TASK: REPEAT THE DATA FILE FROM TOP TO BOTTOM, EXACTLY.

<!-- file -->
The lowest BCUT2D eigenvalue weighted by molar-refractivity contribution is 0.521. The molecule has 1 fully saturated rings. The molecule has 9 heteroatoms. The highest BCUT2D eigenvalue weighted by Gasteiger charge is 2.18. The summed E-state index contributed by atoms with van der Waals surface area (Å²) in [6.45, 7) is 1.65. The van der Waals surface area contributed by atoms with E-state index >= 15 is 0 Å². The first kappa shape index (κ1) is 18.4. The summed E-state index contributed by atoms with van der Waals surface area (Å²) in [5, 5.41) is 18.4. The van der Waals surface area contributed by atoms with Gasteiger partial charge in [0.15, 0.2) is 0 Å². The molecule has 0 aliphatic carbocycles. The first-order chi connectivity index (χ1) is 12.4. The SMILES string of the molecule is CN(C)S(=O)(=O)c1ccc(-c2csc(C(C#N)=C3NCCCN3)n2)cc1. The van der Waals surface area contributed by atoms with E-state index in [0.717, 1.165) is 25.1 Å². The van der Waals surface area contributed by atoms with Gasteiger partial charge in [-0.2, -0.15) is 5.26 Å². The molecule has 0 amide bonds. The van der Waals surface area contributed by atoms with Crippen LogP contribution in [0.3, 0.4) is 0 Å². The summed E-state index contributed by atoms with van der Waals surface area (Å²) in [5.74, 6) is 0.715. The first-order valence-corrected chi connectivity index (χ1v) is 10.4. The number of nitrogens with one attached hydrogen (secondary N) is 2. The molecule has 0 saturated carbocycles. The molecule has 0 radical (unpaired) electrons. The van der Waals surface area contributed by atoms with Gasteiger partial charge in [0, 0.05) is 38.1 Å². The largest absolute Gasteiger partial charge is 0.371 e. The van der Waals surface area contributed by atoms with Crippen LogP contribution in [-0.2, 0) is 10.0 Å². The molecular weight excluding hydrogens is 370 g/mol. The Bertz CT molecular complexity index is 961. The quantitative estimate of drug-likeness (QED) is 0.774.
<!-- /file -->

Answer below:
The lowest BCUT2D eigenvalue weighted by molar-refractivity contribution is 0.521. The molecule has 1 fully saturated rings. The molecule has 9 heteroatoms. The highest BCUT2D eigenvalue weighted by Gasteiger charge is 2.18. The summed E-state index contributed by atoms with van der Waals surface area (Å²) in [6.45, 7) is 1.65. The van der Waals surface area contributed by atoms with E-state index >= 15 is 0 Å². The first kappa shape index (κ1) is 18.4. The summed E-state index contributed by atoms with van der Waals surface area (Å²) in [5, 5.41) is 18.4. The van der Waals surface area contributed by atoms with Gasteiger partial charge in [0.15, 0.2) is 0 Å². The molecule has 0 aliphatic carbocycles. The first-order chi connectivity index (χ1) is 12.4. The SMILES string of the molecule is CN(C)S(=O)(=O)c1ccc(-c2csc(C(C#N)=C3NCCCN3)n2)cc1. The van der Waals surface area contributed by atoms with E-state index in [0.717, 1.165) is 25.1 Å². The van der Waals surface area contributed by atoms with Gasteiger partial charge in [-0.2, -0.15) is 5.26 Å². The molecule has 0 amide bonds. The van der Waals surface area contributed by atoms with Crippen LogP contribution in [0.3, 0.4) is 0 Å². The summed E-state index contributed by atoms with van der Waals surface area (Å²) in [5.74, 6) is 0.715. The first-order valence-corrected chi connectivity index (χ1v) is 10.4. The number of nitrogens with one attached hydrogen (secondary N) is 2. The molecule has 0 saturated carbocycles. The molecule has 0 radical (unpaired) electrons. The van der Waals surface area contributed by atoms with Gasteiger partial charge in [0, 0.05) is 38.1 Å². The largest absolute Gasteiger partial charge is 0.371 e. The van der Waals surface area contributed by atoms with Crippen LogP contribution in [-0.2, 0) is 10.0 Å². The molecular weight excluding hydrogens is 370 g/mol. The Bertz CT molecular complexity index is 961. The quantitative estimate of drug-likeness (QED) is 0.774.